In the ever changing world that is professional cycling, Quarterman explained that diversity on the bike was key to getting noticed. Drawing the attention of the WorldTour also involved refining certain elements of his ability. The new environment in Annecy has meant mountains and varied terrain to test himself on. “It all works well for me out here as I’m forced to do the stuff I find harder, which in the end pays off. I do work hard to focus in on time trials, but keeping a good balance all round is especially important at my age I think”.

Despite later crashing out, Omloop Het Nieuwsblad provided a great taste of the cobbles for Quarterman. © Luc Claessen/Getty Images


Turning his attention away from the Alps and towards the cycling heartland of Belgium, Quarterman admitted that being able to emulate the success of the likes of Fabian Cancellara and Bradley Wiggins was an exciting prospect. Although Quarterman added that whilst seeking inspiration from others is part of it, he sees forming his own unique identity as a rider as the most important long term objective. He explained, “Going down a similar path to Cancellara is what I dream of. Being able to hit good numbers on the TT bike, but also riding well in some of the Belgian races which are relentless. However, there’s so much going on around me with focussing on my own performance that I don’t really have the time to focus on much else”.


As Quarterman noted, Cancellara’s status is legendary, “With a rider like him, you look at his results and to be honest, it would be a little bit scary to go around saying I’m going to do what he’s done”.


In this new chapter as a professional, Charlie explained that it’s been one long adaptation which he is thriving on. A strict daily routine, getting the right balance in both personal and sporting environments and getting into good habits, including working with a sport psychologist, all aided him when the pandemic struck and the 2020 season was put on hold. “I was back in the UK for quite a lot of it, and it was crucial to keep up my motivation even though I had no idea when I’d be racing again. I was training hard so I was ready when dates were added back into the calendar, but otherwise I was the same as everyone else. There was a lot of afternoon walks and talking to friends and family online to keep myself occupied and happy”, Quarterman says.

Charlie has begun life as a diarist for Procycling this season, providing an interesting look at his life in the peloton. The illustration was completed by the brilliant David Despau.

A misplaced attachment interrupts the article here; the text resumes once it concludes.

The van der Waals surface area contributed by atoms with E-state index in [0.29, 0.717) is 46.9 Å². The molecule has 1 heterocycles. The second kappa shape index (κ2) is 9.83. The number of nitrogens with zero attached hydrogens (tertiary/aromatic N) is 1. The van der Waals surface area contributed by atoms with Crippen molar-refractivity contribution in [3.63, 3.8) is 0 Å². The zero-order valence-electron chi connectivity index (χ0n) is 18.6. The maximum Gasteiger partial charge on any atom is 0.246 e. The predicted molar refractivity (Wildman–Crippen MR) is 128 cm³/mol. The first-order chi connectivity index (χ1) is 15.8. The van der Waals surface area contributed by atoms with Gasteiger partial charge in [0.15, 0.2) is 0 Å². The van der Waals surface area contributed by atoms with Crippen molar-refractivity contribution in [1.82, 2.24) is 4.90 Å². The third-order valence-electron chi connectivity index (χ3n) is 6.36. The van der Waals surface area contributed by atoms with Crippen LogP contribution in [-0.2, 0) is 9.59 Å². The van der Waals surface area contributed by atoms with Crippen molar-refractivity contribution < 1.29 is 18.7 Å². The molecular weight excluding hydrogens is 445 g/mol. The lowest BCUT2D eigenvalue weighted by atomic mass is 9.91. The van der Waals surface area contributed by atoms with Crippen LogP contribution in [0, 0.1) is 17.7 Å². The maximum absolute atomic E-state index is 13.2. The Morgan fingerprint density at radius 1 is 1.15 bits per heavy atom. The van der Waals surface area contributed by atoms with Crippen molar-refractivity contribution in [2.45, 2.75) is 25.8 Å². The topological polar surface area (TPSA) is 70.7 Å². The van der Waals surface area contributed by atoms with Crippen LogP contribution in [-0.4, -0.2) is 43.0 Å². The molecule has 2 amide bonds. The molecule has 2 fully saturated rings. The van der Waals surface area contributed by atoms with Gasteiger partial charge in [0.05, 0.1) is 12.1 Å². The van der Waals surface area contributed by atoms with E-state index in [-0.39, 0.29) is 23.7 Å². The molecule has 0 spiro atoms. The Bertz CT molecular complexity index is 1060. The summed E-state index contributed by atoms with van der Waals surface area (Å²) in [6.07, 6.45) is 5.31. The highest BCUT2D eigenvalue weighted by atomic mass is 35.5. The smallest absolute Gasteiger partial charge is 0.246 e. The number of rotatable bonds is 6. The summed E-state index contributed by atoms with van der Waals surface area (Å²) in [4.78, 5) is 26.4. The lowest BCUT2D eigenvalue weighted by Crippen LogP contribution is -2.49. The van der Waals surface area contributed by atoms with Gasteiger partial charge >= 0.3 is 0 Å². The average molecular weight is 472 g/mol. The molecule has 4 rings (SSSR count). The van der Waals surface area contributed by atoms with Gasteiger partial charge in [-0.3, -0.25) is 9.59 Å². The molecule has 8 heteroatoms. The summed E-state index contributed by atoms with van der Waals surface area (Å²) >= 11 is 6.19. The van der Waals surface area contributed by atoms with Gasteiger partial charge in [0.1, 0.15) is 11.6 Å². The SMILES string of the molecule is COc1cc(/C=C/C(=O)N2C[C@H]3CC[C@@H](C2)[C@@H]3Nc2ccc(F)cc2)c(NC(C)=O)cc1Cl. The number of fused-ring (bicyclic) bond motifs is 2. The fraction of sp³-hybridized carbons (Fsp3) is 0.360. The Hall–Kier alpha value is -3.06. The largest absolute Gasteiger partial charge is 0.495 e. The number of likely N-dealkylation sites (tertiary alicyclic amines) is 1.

The season restart provided a much needed adrenalin rush and a chance to look forward to what 2021 might bring. Late February saw Quarterman on the start line in Belgium for Omloop Het Nieuwsblad, but a collision with another team car led to an overnight stay in hospital; “my race was the first 120 kilometres of the race really, keeping our guys safe through the first cobbled sectors. I felt I’d done a good job up to then, but I was back amongst the cars when one braked in front of me and I ended up smacking onto the road”, Quarterman said. “I woke up in the ambulance on the way to hospital where the doctors told me I had concussion. I was pretty rough for a few days afterwards”.


Now that he’s on the road to recovery, Quarterman was reluctant to look too far ahead to the rest of the season. A wise head on young shoulders, he told me that a realistic return has been pencilled in for the Tour de Romandie, but a full recovery is his main priority.

Charlie was working for Mads Pedersen at last year's BinckBank Tour, where his Trek-Segafredo took victory on stage 3. © Bettini Photo


Whilst he’s been recovering, Quarterman’s team mate, Jasper Stuyven, took a huge win at Milan-Sanremo. With the dominance of superstars like Mathieu van der Poel and Wout van Aert, Stuyven’s huge win upset the odds. Quarterman believes that Trek-Segafredo can replicate their win in the iconic Monument at upcoming races in the months and seasons ahead, “I must admit, I haven’t yet been at the end of a race with Van Aert, Julian Alaphilippe and Van der Poel. I think the strength in depth we have in the team, almost being underdogs, works in our favour on occasions like that”, he explained. “I think we race in an unpredictable but exciting way and when you have guys like Jasper Stuyven and Mads Pedersen in your team, anything can happen. Those three guys, Alaphilippe, Van Aert and van der Poel, are up there for a reason, but I think, at the end of the day, margins are small and for sure it’s possible to beat them, as we were able to show with Jasper’s win”.